The picture showed his father and him. His father appears smiling and he, wearing an expression of complaint on his face. The photo was taken long ago during some Christmas holiday´s that he and his family had spent in some seashore beach resort in the Atlantic. Given that in his hometown it should have been raining at the time of the year when the photo was taken and given all the amusements that were available for them, kids, in that seashore beach resort he should rather have been smiling at the camera as his father was. Instead, he´s making a grimace that expresses grievance as if he were complaining at the vain effort to shake off his father´s embrace. Actually, if one looks closer at the picture, it is not an embrace but rather his father´s hands encroaching upon his hair what is going on at the moment of the shooting. His father, moreover, isn´t exactly stroking his hair, his  hands are aiming, stroke upon stroke, at straighten it out, at “taming” his dear son´s hair, as he used to say back in those days, so that the hair remained properly combed back like the hair of some of the movie stars his father was so  fond of.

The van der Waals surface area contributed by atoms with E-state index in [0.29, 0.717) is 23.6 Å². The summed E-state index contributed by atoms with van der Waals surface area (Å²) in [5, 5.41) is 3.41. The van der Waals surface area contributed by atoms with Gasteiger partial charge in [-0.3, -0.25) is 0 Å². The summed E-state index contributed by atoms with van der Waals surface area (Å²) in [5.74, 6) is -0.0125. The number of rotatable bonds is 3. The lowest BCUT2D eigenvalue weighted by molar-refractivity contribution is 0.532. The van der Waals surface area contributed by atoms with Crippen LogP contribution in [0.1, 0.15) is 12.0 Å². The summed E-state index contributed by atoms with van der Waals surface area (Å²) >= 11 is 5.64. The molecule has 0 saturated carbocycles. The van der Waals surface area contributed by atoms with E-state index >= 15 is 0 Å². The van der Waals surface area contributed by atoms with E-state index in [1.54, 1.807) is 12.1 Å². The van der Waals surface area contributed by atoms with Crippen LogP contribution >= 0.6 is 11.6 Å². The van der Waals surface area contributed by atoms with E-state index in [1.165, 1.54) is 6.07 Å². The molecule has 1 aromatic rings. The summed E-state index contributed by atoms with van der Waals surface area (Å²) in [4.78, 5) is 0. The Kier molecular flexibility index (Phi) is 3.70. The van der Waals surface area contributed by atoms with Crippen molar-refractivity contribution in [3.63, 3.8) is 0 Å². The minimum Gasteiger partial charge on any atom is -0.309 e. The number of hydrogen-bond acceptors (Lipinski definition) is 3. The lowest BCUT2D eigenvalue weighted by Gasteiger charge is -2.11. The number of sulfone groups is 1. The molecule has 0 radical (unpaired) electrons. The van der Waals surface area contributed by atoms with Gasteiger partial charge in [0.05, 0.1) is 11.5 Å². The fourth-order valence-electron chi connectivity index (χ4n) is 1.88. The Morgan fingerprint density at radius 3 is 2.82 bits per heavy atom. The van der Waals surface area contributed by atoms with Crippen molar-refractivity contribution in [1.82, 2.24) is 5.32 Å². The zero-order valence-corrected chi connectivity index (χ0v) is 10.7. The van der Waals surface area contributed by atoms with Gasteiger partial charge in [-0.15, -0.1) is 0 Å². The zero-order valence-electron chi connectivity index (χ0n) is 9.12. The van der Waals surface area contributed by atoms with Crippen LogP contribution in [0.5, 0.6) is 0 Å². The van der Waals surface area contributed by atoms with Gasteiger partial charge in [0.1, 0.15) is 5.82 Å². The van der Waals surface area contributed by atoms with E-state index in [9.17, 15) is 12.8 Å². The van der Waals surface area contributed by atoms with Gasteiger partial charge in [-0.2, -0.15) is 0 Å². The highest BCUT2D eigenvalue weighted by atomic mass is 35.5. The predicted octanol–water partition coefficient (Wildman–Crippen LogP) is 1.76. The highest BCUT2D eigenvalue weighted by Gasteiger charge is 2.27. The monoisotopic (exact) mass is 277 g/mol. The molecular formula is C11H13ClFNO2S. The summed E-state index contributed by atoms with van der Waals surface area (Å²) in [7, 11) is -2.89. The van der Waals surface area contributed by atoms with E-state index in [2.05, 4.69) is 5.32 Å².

It would certainly be an exaggeration to state that that expression of complaint on his face stood for any risk-taking worth the name, hard to trace any shadow of  heroism at the twisted corners of the kid´s mouth. However, as he looked at the picture for the last time while he sat up in the sofa and walked up to the tv set to turn it off, he couldn´t help feeling a vague sense of pride taking hold of himself, as if at the time when the photo was shot, he were already fighting a war he was barely conscious of.